GSoC: JPEG2000 JPIP Server and Viewer Applet

OhioLINK was excited and privileged to participate in the second annual Google Summer of Code — a program to inspire young developers and provide students in Computer Science and related fields the opportunity to do work related to their academic pursuits during the summer, and to support existing open source projects and organizations. This is the first of three posts summarizing the efforts of three students; this one details the work of Juan Pablo Garcia Ortiz, a Ph.D. candidate at the University of Almeria in Spain, to build a JPEG2000 JPIP Streaming Server and Client Browser Viewer Applet. This is an edited version of his final report.

Why FEDORA? Answers to the FEDORA Users Interview Survey

The Fedora Outreach and Communications team is conducting a survey of the high-level sense of passion and commitment inherent in the Fedora community. I’ve posted some answers back to the FEDORA wiki on behalf of OhioLINK, and am also including the responses here as it fits into the “Why FEDORA?” series of blog postings. (If you are reading this through a RSS news reader, I think you’ll have to actually come to the DLTJ website and scroll down to the bottom of this post to see the table of contents of the series.) On with the responses!

XTF and FEDORA — Comments from the Community

Some questions and observations that have come in through mechanisms other than blog comments on the analysis of the XTF/FEDORA integration. I’ve reproduced those here for the sake of completeness, but also be sure to go back to the first two entries in this series to read the comments there as well.

Indiana University’s Observations


As it turns out, Indiana University is considering much the same path. They have an existing FEDORA-based repository and a number of XTF projects that have been in development for a while. They, too, are looking to put these two technologies together and have a page on their project website with Digital Repository Architecture > Search”>IU’s observations of an XTF plus FEDORA (plus more!) combination.

Analysis of CDL’s XTF textIndexer to Replace the Local Files with FEDORA Objects

This is a continuation of the investigation about integrating the California Digital Library’s XTF software into the FEDORA digital object repository that started earlier. This analysis looks at the textIndexer module in particular, starting with an overview of how textIndexer works now with filesystem-based objects and ending with an outline of how this could with reading objects from a FEDORA repository instead.

XTF’s Native File System handler

Natively, XTF wants to read content out of the file system. The core of the processing is done in these two class files:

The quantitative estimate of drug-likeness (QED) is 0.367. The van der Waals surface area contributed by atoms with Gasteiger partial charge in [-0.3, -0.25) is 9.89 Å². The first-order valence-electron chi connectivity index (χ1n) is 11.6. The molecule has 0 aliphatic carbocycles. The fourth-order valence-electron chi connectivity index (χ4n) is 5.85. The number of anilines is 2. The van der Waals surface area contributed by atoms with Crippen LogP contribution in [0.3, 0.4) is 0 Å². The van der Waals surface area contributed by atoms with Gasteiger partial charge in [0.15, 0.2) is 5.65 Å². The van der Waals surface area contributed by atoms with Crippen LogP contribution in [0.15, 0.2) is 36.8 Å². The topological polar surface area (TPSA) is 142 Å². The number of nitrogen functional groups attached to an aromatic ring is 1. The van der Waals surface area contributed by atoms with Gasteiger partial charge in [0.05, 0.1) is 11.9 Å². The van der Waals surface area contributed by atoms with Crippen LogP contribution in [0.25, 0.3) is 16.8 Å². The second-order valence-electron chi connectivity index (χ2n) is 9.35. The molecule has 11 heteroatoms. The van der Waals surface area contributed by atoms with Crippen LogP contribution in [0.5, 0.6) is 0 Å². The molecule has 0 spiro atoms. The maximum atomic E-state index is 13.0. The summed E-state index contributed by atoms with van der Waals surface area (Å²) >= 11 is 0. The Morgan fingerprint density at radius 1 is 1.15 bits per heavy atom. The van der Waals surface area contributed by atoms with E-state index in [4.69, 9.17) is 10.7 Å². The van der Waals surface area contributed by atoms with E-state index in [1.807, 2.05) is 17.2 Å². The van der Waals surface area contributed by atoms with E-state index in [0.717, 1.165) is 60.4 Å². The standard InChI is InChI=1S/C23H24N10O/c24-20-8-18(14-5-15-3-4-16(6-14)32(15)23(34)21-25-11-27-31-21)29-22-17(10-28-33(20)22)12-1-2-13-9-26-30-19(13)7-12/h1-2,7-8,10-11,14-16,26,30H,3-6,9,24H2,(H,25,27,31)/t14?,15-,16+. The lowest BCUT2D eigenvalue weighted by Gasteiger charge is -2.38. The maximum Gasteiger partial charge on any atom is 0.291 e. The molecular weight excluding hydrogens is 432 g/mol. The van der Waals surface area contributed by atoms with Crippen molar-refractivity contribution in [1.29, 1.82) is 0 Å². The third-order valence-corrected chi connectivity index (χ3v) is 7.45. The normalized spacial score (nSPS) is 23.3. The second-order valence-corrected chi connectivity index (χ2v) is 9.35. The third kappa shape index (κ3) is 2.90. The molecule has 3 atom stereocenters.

TextIndexer.java

CDL’s XTF as a Front End to Fedora

We’re experimenting pretty heavily now with the California Digital Library‘s XTF framework as a front-end to a FEDORA object repository. Initial efforts look promising — thanks go out to Brian Tingle and Kirk Hastings of CDL; Jeff Cousens, Steve DiDomenico, and Bill Parod from Northwestern; and Ross Wayland from UVa for helping us along in the right direction.

XTF into Eclipse How-To


As we get more serious about XTF, I wrote up a How-To document for bringing XTF into Eclipse so that it can be deployed as a dynamic web application. Let me know if you find it useful. Definitely let me know if you find it in error. We haven’t put a version of XTF into OhioLINK’s source code repository, but that might follow shortly.

Integration announced for DPubS (e-journal publishing system) and FEDORA (digital object repository)

The August 2006 edition of “The DPubS Report” produced by Cornell University Libraries for the DPubS community announced work underway at the Penn State to bridge the worlds of DPubS and FEDORA. Here is the line from the newsletter:

--------------------------------------------------------------------------SOFTWARE DEVELOPMENT UPDATE--------------------------------------------------------------------------[...]NEAR-TERM SCHEDULED WORK[...]* Penn State is working on Fedora interoperability. The plan is tohave that capability in the September release, with a working versionfor testing in late August.

The newsletter goes on to say that the work will be made available under an open source license, so I for one can’t wait to see what it looks like and how we might apply it to our own needs.

Access Management and Provisioning Technology

Building on the shoulders of others — isn’t that how that quote goes? There has been a stack of printouts on my desk for a while now for various access management and service provisioning technologies. Rather than keep the paper, I’m putting the list here so I know how to get back to them if/when I need to. (Of course, along the way if you’d like to comment on them or suggest others to look at, please feel free to do so in the comments.) Note, too, that by listing them here I’m not proposing, or even sure if, all of these pieces come together to a coherent structure.

Heads up! International Conference on Open Repositories (01/23/07 – 01/27/07, San Antonio, TX, US)

Open Repositories 2007 is coming up next year, and it looks to be an interesting meeting. The first day is open user group meetings for DSpace, Fedora, and Eprints, followed by general conference sessions that cover issues that cut across all of the open repository systems. This year, the user groups will partition their programs into Plenary, Technical Issues, and Management Issues and the partitions will be staggered so that IT managers can attend all plenary sessions, technical staff can attend all technical sessions, etc.